930,814 articles

Will earlier springs throw nature out of step?

The recent trend towards earlier UK springs and summers has been accelerating, according to a new study. The research is the most comprehensive and rigorous assessment so far of long-term changes in the seasonal timing of biological events across marine, freshwater and terrestrial environments in the...

Music, not gadgets, related to teenagers' headaches

Use of most electronic media is not associated with headaches, at least not in adolescents. A study of 1,025 13- to 17-year-olds found no association between the use of computer games, mobile phones or television and the occurrence of headaches or migraines. However, listening to one or two hours of music every day was associated with a pounding...

Blueberries counteract intestinal diseases

It is already known that blueberries are rich in antioxidants and vitamins. New research shows that blueberry fiber is important and can alleviate and protect against intestinal inflammations, such as ulcerative colitis. The protective effect is even better if the blueberries are eaten together with...

Morality research sheds light on the origins of religion

The details surrounding the emergence and evolution of religion have not been clearly established and remain a source of much debate among scholars. Now, a new article brings a new understanding to this long-standing discussion by exploring the fascinating link between morality and...

Detecting cancer early

A new testing method is being developed to detect cancer soon after the tumor has formed. It will identify characteristic substances in the blood which accompany a certain type of tumor. The first steps in the development have already been completed.

Probing exoplanets from the ground: A little telescope goes a long way

NASA astronomers have successfully demonstrated that a David of a telescope can tackle Goliath-size questions in the quest to study Earth-like planets around other stars. Their work provides a new tool for ground-based observatories, promising to accelerate by years the search for prebiotic, or life-related, molecules on planets orbiting stars beyond our solar...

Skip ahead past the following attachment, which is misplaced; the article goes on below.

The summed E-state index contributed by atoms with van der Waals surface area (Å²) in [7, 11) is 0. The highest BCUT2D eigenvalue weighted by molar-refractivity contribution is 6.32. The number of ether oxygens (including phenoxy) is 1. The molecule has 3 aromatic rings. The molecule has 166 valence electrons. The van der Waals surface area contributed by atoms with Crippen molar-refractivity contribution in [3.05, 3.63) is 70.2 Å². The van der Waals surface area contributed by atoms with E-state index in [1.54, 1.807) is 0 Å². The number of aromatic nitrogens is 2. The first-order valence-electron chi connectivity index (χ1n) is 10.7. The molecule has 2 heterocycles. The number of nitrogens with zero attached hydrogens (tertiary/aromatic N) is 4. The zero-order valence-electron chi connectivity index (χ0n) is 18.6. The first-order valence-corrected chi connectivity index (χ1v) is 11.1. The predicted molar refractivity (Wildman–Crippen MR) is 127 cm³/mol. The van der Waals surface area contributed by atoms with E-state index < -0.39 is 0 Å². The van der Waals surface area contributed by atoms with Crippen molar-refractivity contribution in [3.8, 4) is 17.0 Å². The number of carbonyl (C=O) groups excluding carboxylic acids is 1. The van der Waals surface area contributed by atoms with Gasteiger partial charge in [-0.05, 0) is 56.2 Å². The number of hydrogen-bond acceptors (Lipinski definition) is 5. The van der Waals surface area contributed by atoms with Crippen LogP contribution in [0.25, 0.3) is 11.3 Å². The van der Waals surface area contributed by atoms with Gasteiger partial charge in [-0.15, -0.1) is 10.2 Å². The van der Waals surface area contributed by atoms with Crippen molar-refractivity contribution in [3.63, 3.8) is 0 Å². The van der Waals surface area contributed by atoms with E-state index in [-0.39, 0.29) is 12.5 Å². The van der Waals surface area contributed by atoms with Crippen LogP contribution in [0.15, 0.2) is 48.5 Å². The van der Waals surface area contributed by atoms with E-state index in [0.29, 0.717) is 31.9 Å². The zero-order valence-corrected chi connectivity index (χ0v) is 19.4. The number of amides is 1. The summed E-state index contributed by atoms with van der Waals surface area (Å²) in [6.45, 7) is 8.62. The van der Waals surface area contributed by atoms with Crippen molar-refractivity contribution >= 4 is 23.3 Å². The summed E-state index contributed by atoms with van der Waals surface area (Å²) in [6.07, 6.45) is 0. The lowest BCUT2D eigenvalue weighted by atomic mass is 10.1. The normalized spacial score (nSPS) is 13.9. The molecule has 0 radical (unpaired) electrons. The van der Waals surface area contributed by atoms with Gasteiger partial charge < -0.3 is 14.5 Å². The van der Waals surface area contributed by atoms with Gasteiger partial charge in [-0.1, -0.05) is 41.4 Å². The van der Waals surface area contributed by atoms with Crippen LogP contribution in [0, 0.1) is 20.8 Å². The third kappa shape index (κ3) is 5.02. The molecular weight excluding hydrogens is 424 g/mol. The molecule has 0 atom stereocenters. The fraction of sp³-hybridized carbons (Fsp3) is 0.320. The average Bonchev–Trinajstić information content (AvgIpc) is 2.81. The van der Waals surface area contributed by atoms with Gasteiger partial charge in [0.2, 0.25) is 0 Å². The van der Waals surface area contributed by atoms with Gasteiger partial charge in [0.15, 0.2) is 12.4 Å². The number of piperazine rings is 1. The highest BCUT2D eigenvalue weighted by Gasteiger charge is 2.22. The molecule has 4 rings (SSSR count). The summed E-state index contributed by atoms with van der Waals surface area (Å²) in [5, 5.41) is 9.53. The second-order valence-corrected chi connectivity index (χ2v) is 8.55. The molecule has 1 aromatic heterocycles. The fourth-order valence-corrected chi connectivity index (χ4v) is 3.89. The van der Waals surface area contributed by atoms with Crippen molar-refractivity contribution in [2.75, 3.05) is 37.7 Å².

Toyota recalling Prius in Japan for brakes (AP)

AP - Toyota is recalling about 170,000 Prius hybrid cars in Japan for braking problems and will soon disclose its global plans for a fix as the automaker scrambles to repair damage to its reputation from a spate of safety...

Better sign of blood vessel narrowing and early coronary artery disease

Cardiologists and heart imaging specialists at 15 medical centers in eight countries have enrolled the first dozen patients in a year-long investigation to learn whether the subtle squeezing of blood flow through the inner layers of the heart is better than traditional SPECT nuclear imaging tests and other diagnostic radiology procedures for accurately tracking the earliest signs of coronary...

Small insect with a big heart: 'Giving' aphids endangered by their selflessness

One of the founding principles of Darwin's theory is that biological evolution has been shaped by the survival of the fittest. Things, however, are not always that simple as researchers have discovered while analyzing the social behavior of aphids. A few aphid species have "soldiers" who stop reproducing and instead contribute to the public good. Not only do they risk their lives to defend the...

Toyota sued in California by U.S. shareholders (Reuters)

Reuters - Toyota faced its first U.S. class-action lawsuits stemming from complaints of faulty brakes in its top-selling Prius hybrid car and from investors claiming they were misled about problems with unintended acceleration in a wide range of...

Depressed people feel more gray than blue

People with anxiety and depression are most likely to use a shade of gray to represent their mental state. Researchers writing in the open access journal BMC Medical Research Methodology describe the development of a color chart, The Manchester Color Wheel, which can be used to study people's preferred pigment in relation to their state of mind.

Gadgets not related to teenagers' brain pain

Use of most electronic media is not associated with headaches, at least not in adolescents. A study of 1025 13-17 year olds, published in the open access journal BMC Neurology, found no association between the use of computer games, mobile phones or television and the occurrence of headaches or migraines. However, listening to one or two hours of music every day was associated with a pounding...

ACLU accuses Calif. instructor of religion lessons (AP)

AP - An instructor at a public community college in Fresno has been presenting his religious views on homosexuality, abortion and global warming as fact to students in an introductory health science class, the American Civil Liberties Union alleged Monday.